Scientists have developed a technique that can
detect a genetic risk for colon cancer with nearly 100% accuracy.
new method is able to detect defective genes otherwise masked when one copy of
the gene in question is normal.
The technique may also be used to
enhance the accuracy of diagnostic tests for a wide range of inherited diseases,
including other forms of cancer and neurological disorders.
two copies of each gene, one of which is inherited from the mother and one from
One of the weaknesses of genetic testing is that a normal
gene can mask the presence of the defective or missing gene.
diagnostic tests will either not detect the genetic defect or will prove far
less sensitive to it.
A team from Johns Hopkins University in Baltimore
has developed a technique to separate the individual genes and analyse them
They have done this by fusing
human cells with a special strain of mouse cells developed by the researchers.
This enables the scientists to create cells that carry only the defective
version of a gene, rather than both normal and defective gene copies.
Using this technique, the researchers were able to confirm the presence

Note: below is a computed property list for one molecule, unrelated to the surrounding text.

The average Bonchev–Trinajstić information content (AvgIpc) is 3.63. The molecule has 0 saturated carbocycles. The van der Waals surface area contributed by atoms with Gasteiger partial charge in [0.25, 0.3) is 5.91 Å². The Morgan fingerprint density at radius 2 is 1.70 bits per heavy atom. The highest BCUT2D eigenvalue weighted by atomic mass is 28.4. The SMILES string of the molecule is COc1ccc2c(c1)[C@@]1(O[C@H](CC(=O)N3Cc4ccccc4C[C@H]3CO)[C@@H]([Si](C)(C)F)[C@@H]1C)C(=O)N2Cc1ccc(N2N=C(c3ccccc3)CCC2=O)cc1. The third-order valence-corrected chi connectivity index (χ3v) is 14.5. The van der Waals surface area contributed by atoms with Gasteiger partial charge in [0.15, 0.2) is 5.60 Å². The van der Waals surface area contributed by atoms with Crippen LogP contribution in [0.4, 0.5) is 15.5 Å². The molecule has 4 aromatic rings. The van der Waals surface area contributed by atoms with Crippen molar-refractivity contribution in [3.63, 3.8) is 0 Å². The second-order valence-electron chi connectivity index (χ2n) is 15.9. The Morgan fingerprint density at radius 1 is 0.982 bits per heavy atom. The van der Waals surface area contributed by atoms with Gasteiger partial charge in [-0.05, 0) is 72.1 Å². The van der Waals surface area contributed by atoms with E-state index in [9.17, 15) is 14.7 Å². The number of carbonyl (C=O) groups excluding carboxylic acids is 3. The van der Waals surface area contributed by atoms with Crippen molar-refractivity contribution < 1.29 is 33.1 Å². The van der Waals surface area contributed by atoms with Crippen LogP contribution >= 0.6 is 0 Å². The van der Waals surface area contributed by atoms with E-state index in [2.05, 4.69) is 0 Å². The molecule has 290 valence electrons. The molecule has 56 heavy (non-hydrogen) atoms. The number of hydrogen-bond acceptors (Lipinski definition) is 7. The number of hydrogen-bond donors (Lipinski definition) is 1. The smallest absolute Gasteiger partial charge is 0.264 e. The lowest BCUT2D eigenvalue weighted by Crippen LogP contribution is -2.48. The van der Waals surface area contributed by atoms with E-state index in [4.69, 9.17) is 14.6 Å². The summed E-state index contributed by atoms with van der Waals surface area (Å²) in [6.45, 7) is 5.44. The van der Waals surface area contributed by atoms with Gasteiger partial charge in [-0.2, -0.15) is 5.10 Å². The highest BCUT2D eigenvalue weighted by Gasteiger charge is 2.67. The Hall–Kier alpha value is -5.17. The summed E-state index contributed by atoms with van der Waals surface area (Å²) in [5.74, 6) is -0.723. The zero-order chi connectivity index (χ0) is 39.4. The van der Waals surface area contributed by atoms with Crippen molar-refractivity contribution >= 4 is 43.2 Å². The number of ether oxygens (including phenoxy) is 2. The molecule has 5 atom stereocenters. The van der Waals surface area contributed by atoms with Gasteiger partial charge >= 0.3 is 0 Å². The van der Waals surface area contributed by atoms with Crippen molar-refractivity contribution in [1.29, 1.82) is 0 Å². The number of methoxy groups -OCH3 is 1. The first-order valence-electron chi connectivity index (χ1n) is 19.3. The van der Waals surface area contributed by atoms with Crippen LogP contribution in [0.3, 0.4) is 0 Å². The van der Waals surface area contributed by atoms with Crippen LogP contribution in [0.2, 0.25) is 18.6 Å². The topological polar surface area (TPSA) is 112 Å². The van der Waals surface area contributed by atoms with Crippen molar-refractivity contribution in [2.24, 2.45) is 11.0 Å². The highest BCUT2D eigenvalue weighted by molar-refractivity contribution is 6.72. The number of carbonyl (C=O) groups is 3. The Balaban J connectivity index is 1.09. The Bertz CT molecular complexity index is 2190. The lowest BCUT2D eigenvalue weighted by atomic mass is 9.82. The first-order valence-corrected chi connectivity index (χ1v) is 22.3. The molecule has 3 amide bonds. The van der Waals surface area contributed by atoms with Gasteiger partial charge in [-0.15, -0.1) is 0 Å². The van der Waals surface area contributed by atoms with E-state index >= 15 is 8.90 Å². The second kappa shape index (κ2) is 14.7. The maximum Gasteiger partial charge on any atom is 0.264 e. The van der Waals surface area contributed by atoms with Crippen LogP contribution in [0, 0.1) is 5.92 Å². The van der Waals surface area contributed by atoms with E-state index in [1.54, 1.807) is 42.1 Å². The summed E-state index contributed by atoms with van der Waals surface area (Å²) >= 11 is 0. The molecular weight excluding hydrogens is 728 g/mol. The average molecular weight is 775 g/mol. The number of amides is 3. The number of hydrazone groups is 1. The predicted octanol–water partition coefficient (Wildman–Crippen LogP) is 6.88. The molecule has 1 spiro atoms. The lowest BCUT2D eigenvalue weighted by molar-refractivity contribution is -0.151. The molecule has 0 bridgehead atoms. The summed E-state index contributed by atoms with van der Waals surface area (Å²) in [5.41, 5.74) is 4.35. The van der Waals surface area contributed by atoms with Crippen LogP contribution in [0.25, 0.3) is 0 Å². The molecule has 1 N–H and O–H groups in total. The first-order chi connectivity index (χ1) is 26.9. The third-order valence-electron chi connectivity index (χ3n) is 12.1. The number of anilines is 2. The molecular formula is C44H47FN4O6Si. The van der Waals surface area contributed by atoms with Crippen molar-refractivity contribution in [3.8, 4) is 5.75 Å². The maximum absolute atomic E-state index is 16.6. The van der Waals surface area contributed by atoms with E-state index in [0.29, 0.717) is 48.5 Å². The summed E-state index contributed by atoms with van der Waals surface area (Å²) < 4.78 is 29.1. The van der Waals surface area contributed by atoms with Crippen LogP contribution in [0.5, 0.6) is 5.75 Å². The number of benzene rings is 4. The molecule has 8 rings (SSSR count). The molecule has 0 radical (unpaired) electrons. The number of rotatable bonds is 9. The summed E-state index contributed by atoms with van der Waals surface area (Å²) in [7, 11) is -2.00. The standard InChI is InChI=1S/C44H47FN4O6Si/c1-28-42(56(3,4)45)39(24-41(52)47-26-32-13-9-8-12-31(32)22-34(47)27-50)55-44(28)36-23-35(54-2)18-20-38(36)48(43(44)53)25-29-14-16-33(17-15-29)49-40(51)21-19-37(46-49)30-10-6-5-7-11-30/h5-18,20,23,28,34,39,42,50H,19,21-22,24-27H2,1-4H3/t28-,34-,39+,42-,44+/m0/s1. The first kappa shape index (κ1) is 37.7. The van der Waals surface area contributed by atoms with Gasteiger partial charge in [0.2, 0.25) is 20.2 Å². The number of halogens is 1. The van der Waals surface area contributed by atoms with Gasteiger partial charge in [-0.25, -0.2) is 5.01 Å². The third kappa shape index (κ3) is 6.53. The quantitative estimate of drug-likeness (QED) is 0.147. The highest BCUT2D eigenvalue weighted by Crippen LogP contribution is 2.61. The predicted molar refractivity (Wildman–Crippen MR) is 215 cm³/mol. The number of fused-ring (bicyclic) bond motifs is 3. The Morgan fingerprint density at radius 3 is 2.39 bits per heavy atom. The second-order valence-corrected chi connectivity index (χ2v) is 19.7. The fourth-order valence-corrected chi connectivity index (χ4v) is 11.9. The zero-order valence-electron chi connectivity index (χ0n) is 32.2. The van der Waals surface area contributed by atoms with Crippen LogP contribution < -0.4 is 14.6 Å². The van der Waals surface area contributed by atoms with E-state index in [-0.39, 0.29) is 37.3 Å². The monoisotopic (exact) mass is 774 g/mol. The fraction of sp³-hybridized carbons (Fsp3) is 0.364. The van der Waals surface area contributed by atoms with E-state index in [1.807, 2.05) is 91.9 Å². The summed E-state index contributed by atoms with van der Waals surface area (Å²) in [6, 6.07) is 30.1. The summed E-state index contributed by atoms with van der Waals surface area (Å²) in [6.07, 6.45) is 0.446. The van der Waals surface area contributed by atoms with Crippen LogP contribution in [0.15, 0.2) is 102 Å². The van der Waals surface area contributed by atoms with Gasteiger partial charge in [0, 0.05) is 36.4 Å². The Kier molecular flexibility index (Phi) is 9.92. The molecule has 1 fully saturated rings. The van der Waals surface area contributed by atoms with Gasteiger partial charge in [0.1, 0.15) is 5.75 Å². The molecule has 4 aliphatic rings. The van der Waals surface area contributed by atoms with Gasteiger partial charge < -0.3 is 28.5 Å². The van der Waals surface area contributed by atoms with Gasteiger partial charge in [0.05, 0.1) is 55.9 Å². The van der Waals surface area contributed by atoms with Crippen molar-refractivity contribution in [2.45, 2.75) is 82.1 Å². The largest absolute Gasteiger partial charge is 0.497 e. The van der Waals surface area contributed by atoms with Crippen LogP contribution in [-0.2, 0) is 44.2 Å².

of mutant genes in 22 patients with hereditary non-polyposis colorectal cancer.
In contrast, conventional genetic testing detected the mutant gene in
only 10 of the 22 patients.
Researcher Professor Bert Vogelstein said
until now up to 50% of those tested do not get a clear answer from genetic tests
whether they are at risk of certain types of inherited colon cancer.
said: "Now we can tell people who seek testing, with much greater certainty,
whether or not they have inherited specific genetic predispositions to colon
"The sensitivity of the test for other diseases will depend on
the nature of the mutations.
"But certainly for many of them, the
sensitivity should be similarly increased substantially.
The two types
of colon cancer for which the test has been shown to work are hereditary
non-polyposis colorectal cancer (HNPCC) and familial adenomatous polyposis